I went to see The Artist – Michel Hazanavicius’s recent ‘silent’ movie set in Hollywood in the late 20’s when the talkies were starting to make their mark. I’m struck by the similarities between this genre of movie and the kind of material we often ask of children on film projects, where technical constraints mean diegetic sound is often sacrificed in favour of overlayed music or voice over (this latter is perhaps the equivalent of familiar text signposting in silent movies). The success of this movie is testament to the readiness of audiences to risk-take with moving images and break the mould of what constitutes acceptable movie-going experience.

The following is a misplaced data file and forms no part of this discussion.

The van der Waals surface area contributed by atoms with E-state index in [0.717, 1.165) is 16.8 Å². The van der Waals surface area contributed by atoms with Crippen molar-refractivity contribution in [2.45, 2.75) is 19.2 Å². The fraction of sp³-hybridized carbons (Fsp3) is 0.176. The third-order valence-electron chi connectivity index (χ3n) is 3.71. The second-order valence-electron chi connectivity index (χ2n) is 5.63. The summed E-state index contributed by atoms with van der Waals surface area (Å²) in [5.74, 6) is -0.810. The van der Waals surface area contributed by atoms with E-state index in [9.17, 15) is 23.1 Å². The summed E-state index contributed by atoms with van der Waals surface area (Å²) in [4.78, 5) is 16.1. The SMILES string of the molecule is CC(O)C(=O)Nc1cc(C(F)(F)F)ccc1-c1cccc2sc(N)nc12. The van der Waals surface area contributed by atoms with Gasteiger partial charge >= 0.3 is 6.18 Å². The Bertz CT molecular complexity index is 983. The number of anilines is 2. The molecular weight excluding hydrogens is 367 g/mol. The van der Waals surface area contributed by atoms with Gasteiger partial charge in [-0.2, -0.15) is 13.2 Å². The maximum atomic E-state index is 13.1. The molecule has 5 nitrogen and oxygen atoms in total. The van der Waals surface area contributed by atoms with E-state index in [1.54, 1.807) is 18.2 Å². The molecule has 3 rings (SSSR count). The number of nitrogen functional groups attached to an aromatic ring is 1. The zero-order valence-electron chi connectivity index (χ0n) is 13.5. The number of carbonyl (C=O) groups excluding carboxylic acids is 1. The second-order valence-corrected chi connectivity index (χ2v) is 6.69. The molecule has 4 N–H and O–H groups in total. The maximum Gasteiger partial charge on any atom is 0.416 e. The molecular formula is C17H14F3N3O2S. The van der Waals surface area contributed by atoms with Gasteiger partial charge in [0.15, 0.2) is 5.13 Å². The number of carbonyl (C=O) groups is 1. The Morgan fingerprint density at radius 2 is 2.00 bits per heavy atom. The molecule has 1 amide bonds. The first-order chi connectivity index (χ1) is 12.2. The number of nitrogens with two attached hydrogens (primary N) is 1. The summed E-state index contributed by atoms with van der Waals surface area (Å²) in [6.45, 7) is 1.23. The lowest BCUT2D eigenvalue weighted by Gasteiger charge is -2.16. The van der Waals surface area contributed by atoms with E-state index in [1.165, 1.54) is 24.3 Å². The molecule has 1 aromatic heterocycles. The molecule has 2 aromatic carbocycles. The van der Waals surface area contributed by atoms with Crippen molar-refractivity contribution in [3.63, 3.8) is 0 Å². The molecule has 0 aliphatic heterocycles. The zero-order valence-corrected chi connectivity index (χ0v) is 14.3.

The reason I bring it into the real/fiction arena is because the film has much to say about the effect of sound (as well as celebrity, identity, technological advance). Without giving too much away, there’s a point where the music stops and real sound crashes into the movie – clattering objects on a table, doors closing, people talking etc and the silent movie star finds it intolerable to hear. It really made me appreciate that it is the veracity of the audio just as much as the visual that marks ‘real’ interruptions into fiction. There’s nothing really earth-shattering about this realisation but it’s the fact of it being so physically impressed on the audience rather than rationally assumed that makes it such a valuable moment of reflection. Interestingly real silence is used at the film’s climax. Here’s the trailor: